It became the largest jailbreak in history, a legendary act. The story is told in the book "ON WINGS OF EAGLES" by Ken Follett. And Ken, thank you for being with us today.
His life of service took a surprising turn in 1992, when he entered the arena yet again....This time running for President of the United States.
He knew we could do better as a country and he felt compelled to serve. Our family followed on yet another amazing adventure. After the 1992 and 1996 campaigns, he focused on getting his company, Perot Systems, into "ship-shape." It would become the second company he took public — a very rare feat.
Just like all things he tackled in life, Dad focused on every little detail.
When Dad met clients, he would give them his direct telephone number...He would tell them: "Call me day or night if you have any problems."
I can tell you this, our team made sure, Dad never received that call.
Our father always taught us that financial success is a gift, and a resource to help others.
His generosity supported individuals and organizations in our community, nation, and around the world, including:
- The Boy Scouts of America
- The Perot Museum
- UT Southwestern Medical School
- The Salvation Army
- Gulf War Syndrome Research, and
- Teach for America to name a few.
In honor of their mother who fed those in need during the Great Depression, my father and his sister Bette, were founders of the North Texas Food Bank and donors.
To honor our incredible mother, his lifelong partner, my father also funded the Margot Perot Women’s and Children’s Hospital at Texas Health Presbyterian Hospital.
In the past few days, we have been overwhelmed by all of the NEW stories we are hearing about what he did for others over the years.
Many of which we never knew.
These were also the quiet acts, or quiet investments my Dad made in everyday people – some were veterans, others just needed help or a compassionate hand.
These quiet acts were the most valuable and the most important investments my Dad made.
Because through these efforts, our father improved the lives of thousands.
My father was focused, he worked hard, and he had a lot of fun along the way.
- He never missed a chance to dance...Mom and Dad were always the last to leave the dance floor
- He had a love for horses, a love for Texas, and a love for all things fast.
- His practical jokes were also legendary
And, of course, my father loved to celebrate. You couldn’t attend a celebratory event – no matter who was involved or what was being celebrated – without having him call for three cheers....Hip,Hip,Hurray.
Some of my happiest memories in life were spent on the water boating with my Dad. As soon as my Dad could afford it, he bought our first lake house. I also remember going to the boat dealer to buy our first boat – it was used OF COURSE!....Dad loved a good deal, he loved to trade and he only paid cash.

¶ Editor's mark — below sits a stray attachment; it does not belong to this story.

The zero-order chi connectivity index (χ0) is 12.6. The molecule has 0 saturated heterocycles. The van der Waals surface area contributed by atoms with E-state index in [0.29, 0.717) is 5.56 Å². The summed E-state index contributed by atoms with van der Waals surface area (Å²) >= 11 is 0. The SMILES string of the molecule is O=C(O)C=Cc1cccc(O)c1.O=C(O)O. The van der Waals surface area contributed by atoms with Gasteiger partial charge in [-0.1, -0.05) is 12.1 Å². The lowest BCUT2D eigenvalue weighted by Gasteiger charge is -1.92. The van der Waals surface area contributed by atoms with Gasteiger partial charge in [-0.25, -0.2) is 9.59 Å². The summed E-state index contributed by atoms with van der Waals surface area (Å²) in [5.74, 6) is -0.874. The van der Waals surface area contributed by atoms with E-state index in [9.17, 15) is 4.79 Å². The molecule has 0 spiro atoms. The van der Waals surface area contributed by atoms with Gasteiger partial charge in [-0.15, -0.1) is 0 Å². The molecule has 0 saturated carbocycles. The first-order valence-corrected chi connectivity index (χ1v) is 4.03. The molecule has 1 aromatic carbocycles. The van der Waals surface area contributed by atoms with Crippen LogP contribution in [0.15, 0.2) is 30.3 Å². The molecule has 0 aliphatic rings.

Every Saturday on the way to Lake Grapevine, we stopped at the Howard Johnson's for hot dogs and peppermint ice cream....Those were the makings of a perfect Saturday together for our family.
The Navy gave Dad his love for the water. And as the years went by, his own fleet started to grow.
The boats got faster and louder...When the boats outgrew Lake Grapevine. We moved to Lake Texoma. Then on to Bermuda...He could not outgrowthe Atlantic Ocean.
Nothing made him happier than jumping the waves in his speedboat or pulling his grandchildren on a banana boat.
The Need for Speed was year 'round. We had decades of wonderful memories skiing as a family in Colorado.
Our father was always the first one up on the mountain every morning and the fastest skier down on every run and Pete what you didn’t realize, he was racing you. And in his mind, he was always winning.
Whether it was boating, or skiing, or business, he loved to win and hated to lose. As he once said in a speech...
"There’s no ribbon for second place."
Dad never wanted to slow down. But in February of this year, our family knew we only had months to go.
The Lord gave us another 5 months with Dad.
During that time, he was still going to the office on the weekdays and the lake each weekend.
He was surrounded by his family, friends, and wonderful caregivers.
Mom and Dad would spend their nights holding hands and watching classic movies...And Dad still wanted to dance with Mom.
Our last trip to the lake was three Saturdays ago..
I arrived 5 minutes late...And I still got the look...
On the way out, Dad insisted he stop and give Mom a kiss. At the lake, we sat together holding hands looking at the water.
We did not say much....we did not need to ...
We had said all we could to each other.
He sat in his father’s rocking chair....We looked at photos of his mother and his father.
My father passed away in peace...
Surrounded by his family, holding my mother’s hand.
Condolences have come from around the world, as my father touched the lives of millions.
From Zimbabwe, a family friend wrote,
"THE TOM-TOMS WILL BEAT IN OUR VALLEY --FOR THE LEGEND THIS WEEKEND."
My father had courage, character, and integrity – legendary qualities. A true patriot.
My father will be missed, but never forgotten. Ross Perot did his duty to God, his country, his family, his friends.
He helped other people at all times.
His legacy will live through all he touched.
THANK YOU, GOD, FOR THIS WONDERFUL MAN.
BUDDIES TO THE END.